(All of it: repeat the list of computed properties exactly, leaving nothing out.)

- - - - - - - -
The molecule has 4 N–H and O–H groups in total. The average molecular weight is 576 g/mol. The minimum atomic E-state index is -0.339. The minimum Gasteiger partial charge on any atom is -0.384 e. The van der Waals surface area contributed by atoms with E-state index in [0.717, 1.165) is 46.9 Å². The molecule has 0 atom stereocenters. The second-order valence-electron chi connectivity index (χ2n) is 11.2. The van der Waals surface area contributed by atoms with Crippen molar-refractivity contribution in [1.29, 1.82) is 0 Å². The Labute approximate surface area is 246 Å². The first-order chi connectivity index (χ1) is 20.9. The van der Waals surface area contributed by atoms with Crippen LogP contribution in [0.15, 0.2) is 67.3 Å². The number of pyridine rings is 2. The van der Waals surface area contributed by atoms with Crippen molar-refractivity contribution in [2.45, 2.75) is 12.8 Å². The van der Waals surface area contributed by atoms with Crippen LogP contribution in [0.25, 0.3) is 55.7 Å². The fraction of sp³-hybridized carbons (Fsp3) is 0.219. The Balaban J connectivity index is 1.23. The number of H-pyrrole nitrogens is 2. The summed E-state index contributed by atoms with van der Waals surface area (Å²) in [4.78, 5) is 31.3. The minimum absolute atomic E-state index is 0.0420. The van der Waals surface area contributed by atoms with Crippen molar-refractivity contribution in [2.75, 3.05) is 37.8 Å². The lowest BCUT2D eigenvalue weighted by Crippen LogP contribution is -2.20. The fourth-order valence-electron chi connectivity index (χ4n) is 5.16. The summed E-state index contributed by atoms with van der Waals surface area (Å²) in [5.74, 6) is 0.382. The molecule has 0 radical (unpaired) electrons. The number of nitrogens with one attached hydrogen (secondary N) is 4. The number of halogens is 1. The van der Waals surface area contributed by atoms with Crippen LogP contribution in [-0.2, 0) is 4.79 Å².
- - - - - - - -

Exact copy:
The molecule has 4 N–H and O–H groups in total. The average molecular weight is 576 g/mol. The minimum atomic E-state index is -0.339. The minimum Gasteiger partial charge on any atom is -0.384 e. The van der Waals surface area contributed by atoms with E-state index in [0.717, 1.165) is 46.9 Å². The molecule has 0 atom stereocenters. The second-order valence-electron chi connectivity index (χ2n) is 11.2. The van der Waals surface area contributed by atoms with Crippen molar-refractivity contribution in [1.29, 1.82) is 0 Å². The Labute approximate surface area is 246 Å². The first-order chi connectivity index (χ1) is 20.9. The van der Waals surface area contributed by atoms with Crippen LogP contribution in [0.15, 0.2) is 67.3 Å². The number of pyridine rings is 2. The van der Waals surface area contributed by atoms with Crippen molar-refractivity contribution in [2.45, 2.75) is 12.8 Å². The van der Waals surface area contributed by atoms with Crippen LogP contribution in [0.25, 0.3) is 55.7 Å². The fraction of sp³-hybridized carbons (Fsp3) is 0.219. The Balaban J connectivity index is 1.23. The number of H-pyrrole nitrogens is 2. The summed E-state index contributed by atoms with van der Waals surface area (Å²) in [4.78, 5) is 31.3. The minimum absolute atomic E-state index is 0.0420. The van der Waals surface area contributed by atoms with Crippen molar-refractivity contribution in [2.75, 3.05) is 37.8 Å². The lowest BCUT2D eigenvalue weighted by Crippen LogP contribution is -2.20. The fourth-order valence-electron chi connectivity index (χ4n) is 5.16. The summed E-state index contributed by atoms with van der Waals surface area (Å²) in [5.74, 6) is 0.382. The molecule has 0 radical (unpaired) electrons. The number of nitrogens with one attached hydrogen (secondary N) is 4. The number of halogens is 1. The van der Waals surface area contributed by atoms with Crippen LogP contribution in [-0.2, 0) is 4.79 Å².